Books - die Foam-Liste Nr. 2, Dezember 08
von Sebastian Hau
Joan Fontcuberta: Deconstructing Osama
The truth about the case of Manbaa Mokfhi, Actar 2008 First of all, this is a surprising and quite beautiful book. Bound in leather, like a private journal or official document, with mostly arabic text and all images set against a mosaic relief, spanish publisher Actar has produced quite an object. The book, as do all of Fontcuberta’s aims at nothing less than the truth. In this case not about art or science but the ongoings around the Al Queda myth, which is still so strongly influencing politics today. Fontcuberta is one of the most innovative artists and photographers in Europe today, and in his recent political work his sharp anger and irony let us feel the righteousness of an artist who grew up during the Franco dictatorship. All of the images in this book, however manipulated they are, work against the currents of the dominating visual media culture we live in. A fictious character (who is no more convincing than the characters the media and governments present us as terrorists) played by Fontcuberta is set in the sort of images we see in the news. The simple recipe: arabic-looking men conspiring, waving guns, lecturing, praying. The book asks: who infiltrates who here? Which images and stories can we trust? And as Fontcuberta is not out to look for friends, his jokes ridicule both cultures, the islamic as much as our own. A discussion in French, Spanish and English between two Al-Azur journalists provides the back-drop of information, conspiracy, illusion and truth. In the way this book is produced against everything we want to believe, and showing us the failures in the way we perceive the world, it surely is one of the most important publications in this season.
There are a lot of images from the book on the photobookguide www.photobookguide.com/review/joan-fontcuberta/deconstructing-osama/ and a very interesting review by Jeffrey Ladd
"5b4.blogspot.com/2008/04/deconstructing-osama-by-joan.html" 5b4.blogspot.com/2008/04/deconstructing-osama-by-joan.html .
Oliver Sieber: Character Thieves
Oliver Sieber has slowly built his reputation among the photographers of his generation through his precise portraits of very different circles within today’s youth culture. The fanzine (Böhm) he publishes with Katja Stuke, their exhibitions and their web gallery and all their projects follow a path of independence that rarely crosses the path of museums or galleries. Through this he has been able to work with Asian and North American photographers in a realm that goes by unnoticed by the larger public. In a word, he belongs to those independent photographers today, who sometimes become well-known, like Stephen Gill or Morten Andersen, but sometimes lesser known, who produce according to their own principles. This series that Sieber has been working on about cosplayers for two years now has become more extensive than his previous work. The book (which has just received a price for one of the best books 2008 from the society of German bookdealers) is produced in a clear design by Oliver Sieber himself that does its best to help focus on the images. It presents fifty portaits of those people who self-fashion dresses and dress up as their favourite anime, manga or video game character and go out to meet each other at social events. The community, mostly based in Japan, is growing and the cosplayers in the book are from such diverse places as New York, Berlin, Toronto and Osaka. The portraits were taken in the cosplayers' homes by which strategy Sieber confronts everyday life with this somewhat excentric reaction to consumer culture. The gap between someone that is an avid fan of action films or animes and someone that longs to become the hero is not so far in the end. Lara Croft, both guns drawn and her arms hanging by her sides, looking into the distance, photographed in front of her family home in a suburb in New Jersey. Looking at this well-shot portrait I can’t help asking myself, what kind of language can describe where this person is or wants to be? I like the way Sieber treats the people he works with and I’m prone to compare it to certain ideas Robert Bresson writes about in the „Cinematograph“, namely those concepts on working with non-professional actors to reduce the dramatical and psychological side.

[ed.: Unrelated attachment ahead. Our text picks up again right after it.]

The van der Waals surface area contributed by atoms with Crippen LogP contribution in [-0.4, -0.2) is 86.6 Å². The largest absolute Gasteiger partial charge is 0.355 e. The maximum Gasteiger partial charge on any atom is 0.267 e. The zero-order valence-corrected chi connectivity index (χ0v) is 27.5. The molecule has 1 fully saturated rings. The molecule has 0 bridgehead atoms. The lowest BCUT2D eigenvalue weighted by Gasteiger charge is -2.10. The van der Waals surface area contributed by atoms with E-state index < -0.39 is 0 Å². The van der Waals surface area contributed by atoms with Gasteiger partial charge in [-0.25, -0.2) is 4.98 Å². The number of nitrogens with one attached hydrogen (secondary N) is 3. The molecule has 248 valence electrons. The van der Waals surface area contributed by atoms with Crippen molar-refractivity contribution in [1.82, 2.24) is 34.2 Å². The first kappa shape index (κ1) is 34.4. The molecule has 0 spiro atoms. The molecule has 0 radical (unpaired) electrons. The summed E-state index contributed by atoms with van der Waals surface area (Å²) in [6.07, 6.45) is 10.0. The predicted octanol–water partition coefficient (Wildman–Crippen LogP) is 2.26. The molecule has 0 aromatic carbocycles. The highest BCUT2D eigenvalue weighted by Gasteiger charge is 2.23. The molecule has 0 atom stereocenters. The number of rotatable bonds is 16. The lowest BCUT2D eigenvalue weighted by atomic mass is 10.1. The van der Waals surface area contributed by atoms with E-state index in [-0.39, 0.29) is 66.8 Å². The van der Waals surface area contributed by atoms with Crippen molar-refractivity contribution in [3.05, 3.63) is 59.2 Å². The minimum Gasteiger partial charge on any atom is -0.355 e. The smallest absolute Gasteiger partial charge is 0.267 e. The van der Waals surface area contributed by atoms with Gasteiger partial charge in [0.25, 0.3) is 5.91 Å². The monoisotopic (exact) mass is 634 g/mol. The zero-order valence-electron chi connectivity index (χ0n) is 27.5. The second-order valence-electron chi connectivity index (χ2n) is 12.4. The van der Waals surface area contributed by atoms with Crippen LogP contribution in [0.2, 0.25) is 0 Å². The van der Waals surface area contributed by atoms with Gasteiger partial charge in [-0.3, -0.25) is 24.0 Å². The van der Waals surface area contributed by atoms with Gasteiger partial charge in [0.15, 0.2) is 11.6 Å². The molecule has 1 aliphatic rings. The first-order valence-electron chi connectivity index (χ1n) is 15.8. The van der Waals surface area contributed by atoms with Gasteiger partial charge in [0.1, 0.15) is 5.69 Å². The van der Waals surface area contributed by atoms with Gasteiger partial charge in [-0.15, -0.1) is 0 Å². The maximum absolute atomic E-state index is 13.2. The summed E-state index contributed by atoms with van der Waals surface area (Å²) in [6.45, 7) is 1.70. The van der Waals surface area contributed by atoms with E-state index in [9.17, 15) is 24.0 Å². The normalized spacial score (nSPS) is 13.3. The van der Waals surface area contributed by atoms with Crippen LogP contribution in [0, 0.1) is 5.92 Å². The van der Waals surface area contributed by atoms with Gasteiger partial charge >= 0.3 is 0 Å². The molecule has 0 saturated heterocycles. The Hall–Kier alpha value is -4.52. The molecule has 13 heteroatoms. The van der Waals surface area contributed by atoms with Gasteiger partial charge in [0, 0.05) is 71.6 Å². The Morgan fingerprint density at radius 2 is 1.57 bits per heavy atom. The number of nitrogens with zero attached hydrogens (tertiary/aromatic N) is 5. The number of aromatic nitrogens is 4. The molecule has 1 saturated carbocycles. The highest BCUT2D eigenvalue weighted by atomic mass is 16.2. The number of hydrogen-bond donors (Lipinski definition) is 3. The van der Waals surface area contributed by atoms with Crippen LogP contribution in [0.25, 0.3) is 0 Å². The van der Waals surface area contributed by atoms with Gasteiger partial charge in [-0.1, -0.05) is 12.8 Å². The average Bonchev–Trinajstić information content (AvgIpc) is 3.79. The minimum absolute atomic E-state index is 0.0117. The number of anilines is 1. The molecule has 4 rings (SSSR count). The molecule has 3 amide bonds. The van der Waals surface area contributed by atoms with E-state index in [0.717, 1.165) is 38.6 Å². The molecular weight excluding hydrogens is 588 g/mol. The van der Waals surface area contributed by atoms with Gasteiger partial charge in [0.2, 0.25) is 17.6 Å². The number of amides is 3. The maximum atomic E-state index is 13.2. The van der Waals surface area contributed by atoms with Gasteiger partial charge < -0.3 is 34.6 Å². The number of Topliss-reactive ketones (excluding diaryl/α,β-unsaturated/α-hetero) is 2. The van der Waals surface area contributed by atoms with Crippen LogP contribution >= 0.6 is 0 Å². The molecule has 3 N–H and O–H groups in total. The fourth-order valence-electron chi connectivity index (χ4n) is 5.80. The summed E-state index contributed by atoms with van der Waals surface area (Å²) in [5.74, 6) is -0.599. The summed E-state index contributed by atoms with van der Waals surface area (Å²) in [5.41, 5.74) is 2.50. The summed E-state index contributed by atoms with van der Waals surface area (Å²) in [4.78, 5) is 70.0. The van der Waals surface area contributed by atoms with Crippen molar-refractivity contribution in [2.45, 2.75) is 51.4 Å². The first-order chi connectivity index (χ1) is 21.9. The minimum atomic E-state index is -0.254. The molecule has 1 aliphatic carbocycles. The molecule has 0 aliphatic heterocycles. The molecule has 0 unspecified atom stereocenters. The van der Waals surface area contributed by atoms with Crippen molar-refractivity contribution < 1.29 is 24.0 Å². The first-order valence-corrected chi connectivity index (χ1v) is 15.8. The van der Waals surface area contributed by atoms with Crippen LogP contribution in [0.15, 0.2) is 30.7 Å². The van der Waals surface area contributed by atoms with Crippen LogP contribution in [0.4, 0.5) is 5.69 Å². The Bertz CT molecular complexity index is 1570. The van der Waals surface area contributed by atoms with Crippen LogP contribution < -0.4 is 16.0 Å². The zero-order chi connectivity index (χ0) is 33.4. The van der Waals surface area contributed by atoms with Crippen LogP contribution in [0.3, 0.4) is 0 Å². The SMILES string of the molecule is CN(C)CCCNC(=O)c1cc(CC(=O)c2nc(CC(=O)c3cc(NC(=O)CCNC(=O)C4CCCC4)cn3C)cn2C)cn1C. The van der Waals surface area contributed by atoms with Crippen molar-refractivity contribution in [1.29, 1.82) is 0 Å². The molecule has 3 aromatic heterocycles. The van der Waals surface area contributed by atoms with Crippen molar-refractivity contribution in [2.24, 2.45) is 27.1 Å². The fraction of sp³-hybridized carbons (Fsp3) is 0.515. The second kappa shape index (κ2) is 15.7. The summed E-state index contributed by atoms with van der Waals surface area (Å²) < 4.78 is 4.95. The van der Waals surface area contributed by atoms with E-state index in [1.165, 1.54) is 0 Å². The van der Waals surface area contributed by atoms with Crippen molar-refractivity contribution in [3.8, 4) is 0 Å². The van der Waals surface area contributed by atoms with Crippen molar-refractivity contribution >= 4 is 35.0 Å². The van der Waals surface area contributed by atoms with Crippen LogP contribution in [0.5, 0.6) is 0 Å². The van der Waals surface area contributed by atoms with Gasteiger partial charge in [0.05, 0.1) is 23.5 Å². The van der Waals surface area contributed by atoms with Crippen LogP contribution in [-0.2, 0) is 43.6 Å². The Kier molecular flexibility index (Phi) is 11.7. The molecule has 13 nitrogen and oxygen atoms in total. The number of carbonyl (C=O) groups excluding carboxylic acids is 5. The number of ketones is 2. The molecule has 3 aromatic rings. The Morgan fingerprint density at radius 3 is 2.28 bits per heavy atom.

The best way of checking out the book is on Oliver Sieber’s own site "www.os66.de/buch/" www.os66.de/buch/ .
Kiyoshi Suzuki: Soul and Soul 1969 – 1999
Suzuki was a photographer who set his own course. He self-published his first book Soul and Soul in 1972 and was friends with photographers like Moriyama and Robert Frank. Apart from the Noorderlicht Wonderland exhibition in 1999 his work has not been shown outside Japan and consequently he is not very well-known. Machiel Botman and the Noorderlicht team have managed to produce a beautiful book that helps establish Suzuki as a photographer. Nine book dummies of his images and an intimate and thorough text by Botman help illuminate the background. But it is the poetical quality of Suzuki’s images and the loving way they are reproduced that makes this an instant classic and collector’s item. Suzuki was a perfectionist. His book dummies underwent changes so often that his search for meaning cannot be fixed by a single photograph. Only few photographers, like Ed van der Elsken, Myako Ishiuchi or Antoine D’ Agata, have succeeded in this: forming a visual language that is poetical and descriptive, raw and authentic, open and dark.
Noorderlicht has background infos at "www.noorderlicht.com/eng/gallery/suzuki/index.html" www.noorderlicht.com/eng/gallery/suzuki/index.html and the Deichtorhallen in Hamburg have opened an exhibition with his work on 20th November.
Niels Stomps: Mist
The Three Georges Dam in China was one of the dreams of Mao Tse-Tung. Since construction began photographers and film-makers have documented this gigantic project that so radically changes the face of the landscape as much as it puts the people living there in peril. From Burtynsky we learn about the first stage of construction, the architectural dimension of the building works; when Niels Stomps travelled there two years ago, he concentrated upon something different. For a younger generation of Dutch photographers, a lot of images have already been seen and there is no need to reproduce them. For this generation the production of a book means the same as an exhibition in a gallery meant in the eighties and nineties. Mist was designed to be lightweight, to present the images both as a narrative and as a series, to have a text on the side that provides the necessary information and facts about the dam and is comparable to the book Empty Bottles by Wassink and Lundgren. The photography is neither dramatic nor sentimental, it doesn’t shun the new stereotypes when it comes across them, the emotional response is drawn from the colors and light; if reality chooses to be structural, industrial and repetitive, fragments will be enough to understand whatever’s necessary. Mist sets this to work by showing us the empty spaces of the buildings that are so hastily built, the backsides of Chinese tourists, and the courts and backyards of the houses of the cities that rise and fall so easily in China today.